Large ethnographic archives, including materials provided online by the Library of Congress, offer enormous and often easily accessible riches to K-16 faculty and students. But we implore teachers interested in creating culturally responsive classrooms not to overlook smaller archives, which often foreground place-based local knowledges and permit both research with existing collections and new community-centered documentation. Diverse perspectives—such as those offered by oral histories—have been shown to stimulate widespread positive outcomes in the classroom and beyond, including creativity and civic engagement (Phillips 2014; Wells, Fox, and Cordova-Cobo 2016). But building on varied local knowledges is especially beneficial for minoritized students, whose cultures and experiences are too often perceived by educators to be deficits. Encouraging students to learn and share information about their own families and communities can create a sense of belonging crucial for “engagement, learning and productivity” (Bowen 2021); more broadly, this kind of sharing encourages all students to “recognize the essential humanity and value of different types of people” (Lynch 2016). And teachers who get to know their students in this way have an upper hand when it comes to making course content and strategy adjustments.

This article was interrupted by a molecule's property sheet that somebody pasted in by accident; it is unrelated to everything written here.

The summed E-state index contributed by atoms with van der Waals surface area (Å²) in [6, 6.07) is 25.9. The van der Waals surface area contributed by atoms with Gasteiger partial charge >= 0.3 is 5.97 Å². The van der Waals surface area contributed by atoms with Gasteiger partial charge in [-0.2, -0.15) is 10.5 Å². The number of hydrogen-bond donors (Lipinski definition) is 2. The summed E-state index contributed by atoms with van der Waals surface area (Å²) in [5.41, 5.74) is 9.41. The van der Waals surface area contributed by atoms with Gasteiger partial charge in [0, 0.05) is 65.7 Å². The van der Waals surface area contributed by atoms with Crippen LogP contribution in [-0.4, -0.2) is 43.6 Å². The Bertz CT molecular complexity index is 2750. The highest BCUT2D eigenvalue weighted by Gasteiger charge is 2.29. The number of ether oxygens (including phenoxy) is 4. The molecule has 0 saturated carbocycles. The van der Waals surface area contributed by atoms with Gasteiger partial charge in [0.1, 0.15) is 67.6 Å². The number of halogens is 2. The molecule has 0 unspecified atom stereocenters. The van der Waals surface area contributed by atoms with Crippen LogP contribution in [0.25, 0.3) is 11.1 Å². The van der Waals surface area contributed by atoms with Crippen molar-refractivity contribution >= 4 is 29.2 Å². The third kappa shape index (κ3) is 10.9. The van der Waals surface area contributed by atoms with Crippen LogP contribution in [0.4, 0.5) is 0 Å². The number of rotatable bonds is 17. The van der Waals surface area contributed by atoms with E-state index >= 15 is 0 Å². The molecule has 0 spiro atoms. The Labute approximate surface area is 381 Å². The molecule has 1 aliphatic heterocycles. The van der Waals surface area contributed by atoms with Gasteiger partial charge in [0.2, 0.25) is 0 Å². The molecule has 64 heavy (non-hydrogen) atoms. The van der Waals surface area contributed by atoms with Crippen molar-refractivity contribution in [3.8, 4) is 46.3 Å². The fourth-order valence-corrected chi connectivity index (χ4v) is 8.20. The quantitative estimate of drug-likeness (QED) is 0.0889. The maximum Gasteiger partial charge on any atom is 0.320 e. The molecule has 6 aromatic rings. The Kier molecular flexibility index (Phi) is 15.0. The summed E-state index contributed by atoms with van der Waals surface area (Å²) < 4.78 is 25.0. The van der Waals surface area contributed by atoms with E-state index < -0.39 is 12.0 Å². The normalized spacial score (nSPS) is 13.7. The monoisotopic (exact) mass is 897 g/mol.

In this essay, we explore what is to be gained from working with ethnographic collections that are relatively “bottom-up” in their orientation and structure. We discuss ways to access local collections and outline the mutually beneficial aspects of developing partnerships with local archives. Most of the article, however, offers a practical glimpse into how we have used The Ohio State University’s Center for Folklore Studies (CFS) Folklore Archives, a repository that has been collecting materials about everyday life in Ohio (and beyond) since the early 1960s. Borland is currently director of CFS, and Christensen and Lovejoy both taught folklore courses in the English Department earlier in their careers. We detail how we used a scaffolded approach to analytic writing that incorporated fieldwork as well as comparative archival research.